Bridging The Gap

Coming together through difference

Students practice facilitating intentional dialogue through the workshop. Photo Editor Kira Bretsky '27.

Tuesday, Jan. 23 marked the first meeting of the Bridging the Gap Program for 2024. The five-week curriculum occurred every Tuesday as an introduction for students to learn effective dialogue skills and how to apply those skills in their everyday lives. The program was developed through Interfaith America, a non-profit organization founded in 2002 by Eboo Patel. Eboo Patel is a civic leader who believes that religion can be used as a “bridge of cooperation rather than a barrier of division” (Saint Martin’s University). Muhlenberg sends students to the Interfaith America conference every summer to engage in productive dialogue with others. The program does not specifically relate to interfaith dialogue but is open to strengthening any type of dialogue. 

Student Facilitator Rachel Jones ‘27 said, “This program hopes to help people to stop and think instead of hearing and reacting. As much as we may want to reply and rebuttal something that we disagree with just to get our opinions across, we should listen in the same way that we want to be heard. Hopefully, this mindset helps allow for tough conversations to happen in even our closest friend groups.”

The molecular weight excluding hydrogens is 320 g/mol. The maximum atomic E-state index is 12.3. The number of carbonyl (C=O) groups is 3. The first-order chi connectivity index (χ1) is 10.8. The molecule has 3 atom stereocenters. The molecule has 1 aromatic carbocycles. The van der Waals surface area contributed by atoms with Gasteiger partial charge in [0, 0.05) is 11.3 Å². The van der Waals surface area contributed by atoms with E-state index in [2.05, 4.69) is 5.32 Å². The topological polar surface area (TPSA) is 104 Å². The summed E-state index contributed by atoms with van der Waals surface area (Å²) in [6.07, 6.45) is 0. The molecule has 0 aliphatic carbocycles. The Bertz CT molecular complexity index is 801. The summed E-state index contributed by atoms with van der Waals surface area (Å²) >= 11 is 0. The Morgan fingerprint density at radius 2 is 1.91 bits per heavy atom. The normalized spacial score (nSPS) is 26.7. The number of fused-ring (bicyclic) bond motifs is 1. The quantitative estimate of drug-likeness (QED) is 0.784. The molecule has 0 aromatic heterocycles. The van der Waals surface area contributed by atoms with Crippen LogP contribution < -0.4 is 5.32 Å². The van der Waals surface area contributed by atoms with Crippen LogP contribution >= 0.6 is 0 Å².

The student facilitators all went on the Alliance for Justice and Active Leadership (AJAL) retreat. The AJAL retreat has been going on for 14 years at Muhlenberg and has been employing dialogue as a method for social change. 

Jones said, “The goal of the program isn’t to change people but to change the way we think about others and the way that we react to others who believe something we don’t. Also, to help people understand that everyone is different and that we all come from different backgrounds that make us think the way we think and make us who we are.”

The first week of the program is called “Identifying Your Motivations and Values.” During this session, students think about why they want to build bridges in the first place. This week is not used to convince them but rather to encourage them when it gets difficult to converse with someone who holds differing views from them. Harli Strauss-Cohn ‘24, who is a double-major in Sustainability and International Studies, said that “the definition of bridge-building we discussed on the first day of the program is that it’s about ‘engaging across differences in ways that respect identities, foster mutual relationships and seek a common good.’”